Mitch Daniels talks student debt at OneZone event in Carmel
Mitch Daniels, former two-term Indiana governor and now president of Purdue University, spoke to OneZone about higher education at a luncheon at the 502 East Event Centre in Carmel on Oct. 22.
The focus of the speech was on the rising cost of college for students and how Daniels has said he’s made it his mission to provide, “higher education at the highest proven value.”
Daniels said he’s simultaneously trying to tackle two problems facing college graduates: rising debt and scarce job opportunities.
Some people don’t value a college degree like they used to, Daniels noted, citing that 75 percent of people said a college degree was necessary in 2010 and now only 43 percent said it was necessary in 2014.
“I hope that is a sticker shock effect or a temporary phenomenon,” he said. “Our higher education system, even with its enormous problems, is still a major advantage that we don’t want to let go of.”
He cited that 96 percent of college provosts think they are preparing college graduates for the job market, but only 43 percent of the American public and 33 percent of business employers agree.
As a result, you see a growing number of college graduates taking jobs that don’t require degrees.
From 2000 to 2012, the number of waiters with college degrees doubled from 7 percent to 15 percent. The same goes for dishwashers, jumping from 1.5 percent to 3 percent. There was even a 69 percent increase in the number of janitors with college degrees. Far fewer college graduates are becoming entrepreneurs and starting their own businesses.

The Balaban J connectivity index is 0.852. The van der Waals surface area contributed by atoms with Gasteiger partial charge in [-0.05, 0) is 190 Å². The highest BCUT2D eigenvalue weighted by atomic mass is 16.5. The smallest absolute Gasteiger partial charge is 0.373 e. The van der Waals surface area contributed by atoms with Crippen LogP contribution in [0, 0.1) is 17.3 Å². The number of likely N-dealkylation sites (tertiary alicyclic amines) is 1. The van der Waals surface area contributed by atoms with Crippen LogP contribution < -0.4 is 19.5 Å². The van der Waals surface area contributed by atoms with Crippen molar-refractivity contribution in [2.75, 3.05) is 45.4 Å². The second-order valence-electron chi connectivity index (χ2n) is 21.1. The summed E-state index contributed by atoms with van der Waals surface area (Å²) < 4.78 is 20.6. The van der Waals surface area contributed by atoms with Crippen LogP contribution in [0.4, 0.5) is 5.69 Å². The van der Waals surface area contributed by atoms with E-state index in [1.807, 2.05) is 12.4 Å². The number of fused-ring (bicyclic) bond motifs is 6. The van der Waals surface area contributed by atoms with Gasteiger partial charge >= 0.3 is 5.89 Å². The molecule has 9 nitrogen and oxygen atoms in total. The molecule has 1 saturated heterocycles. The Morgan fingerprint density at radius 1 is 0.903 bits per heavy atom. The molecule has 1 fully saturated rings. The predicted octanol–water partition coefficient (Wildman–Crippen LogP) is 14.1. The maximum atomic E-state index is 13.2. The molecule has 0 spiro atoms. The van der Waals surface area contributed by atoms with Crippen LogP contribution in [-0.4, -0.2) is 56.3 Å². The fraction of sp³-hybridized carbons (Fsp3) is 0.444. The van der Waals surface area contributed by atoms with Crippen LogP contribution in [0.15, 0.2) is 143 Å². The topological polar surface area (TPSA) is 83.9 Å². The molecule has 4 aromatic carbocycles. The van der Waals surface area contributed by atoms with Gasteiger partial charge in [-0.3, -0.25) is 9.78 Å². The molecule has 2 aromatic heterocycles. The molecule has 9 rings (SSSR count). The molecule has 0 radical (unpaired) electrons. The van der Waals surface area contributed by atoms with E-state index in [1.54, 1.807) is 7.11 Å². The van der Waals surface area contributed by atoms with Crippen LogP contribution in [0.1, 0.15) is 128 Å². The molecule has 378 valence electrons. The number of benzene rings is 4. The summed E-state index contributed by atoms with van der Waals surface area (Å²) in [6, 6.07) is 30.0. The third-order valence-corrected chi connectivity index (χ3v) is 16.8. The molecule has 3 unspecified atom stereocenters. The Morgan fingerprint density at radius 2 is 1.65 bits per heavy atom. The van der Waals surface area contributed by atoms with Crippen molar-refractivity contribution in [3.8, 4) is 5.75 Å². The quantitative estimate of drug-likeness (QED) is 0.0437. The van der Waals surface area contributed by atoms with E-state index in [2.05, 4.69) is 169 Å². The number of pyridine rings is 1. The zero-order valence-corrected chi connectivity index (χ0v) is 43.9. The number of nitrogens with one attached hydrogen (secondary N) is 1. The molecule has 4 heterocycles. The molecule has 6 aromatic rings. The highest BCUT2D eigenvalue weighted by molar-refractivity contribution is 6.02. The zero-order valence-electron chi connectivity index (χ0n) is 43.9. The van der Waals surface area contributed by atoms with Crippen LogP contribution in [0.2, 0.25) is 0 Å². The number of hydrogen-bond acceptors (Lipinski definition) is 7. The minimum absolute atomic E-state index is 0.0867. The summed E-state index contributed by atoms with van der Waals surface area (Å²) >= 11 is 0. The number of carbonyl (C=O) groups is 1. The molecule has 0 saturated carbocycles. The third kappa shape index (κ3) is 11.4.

Because they can’t find a high-paying job and they are saddled with debt, about 45 percent of college graduates are living with family.
“I want to provide an education at Purdue that is so well-suited to today’s economy that your kids don’t move into your basement,” Daniels said.
To tackle this problem, Daniels said when he first took the job he decided to freeze student tuition. He said he made the decision “on instinct” since he hadn’t been on the job long, but he said it’s paid off, saving students $70 million over four years.
“After 36 straight years, I said, ‘Let’s take at least a one year time out,’” he said.
As a result, he said admissions staff thought that by not raising tuition, it would make people think that Purdue didn’t have confidence in their educational product.
“I guess some people buy college like they buy wine, if it’s more expensive it must be better,” he said.
Instead, Daniels said Purdue had record admissions numbers and the tuition freeze helped differentiate the university from a marketing standpoint. He said today the total cost is less than it was three years ago and total student debt has gone down 23 percent. He’s tackled the cost of textbook prices through a partnership with Amazon and now the prices are 29 percent lower than competitors. He said it used to be 40 percent cheaper but some competitors actually lowered their prices in response.
Daniels said he’s responding to the tuition freeze with record-breaking back-to-back years in terms of fundraising. He’s also finding ways to cut costs, including looking a redundancies and places to trim.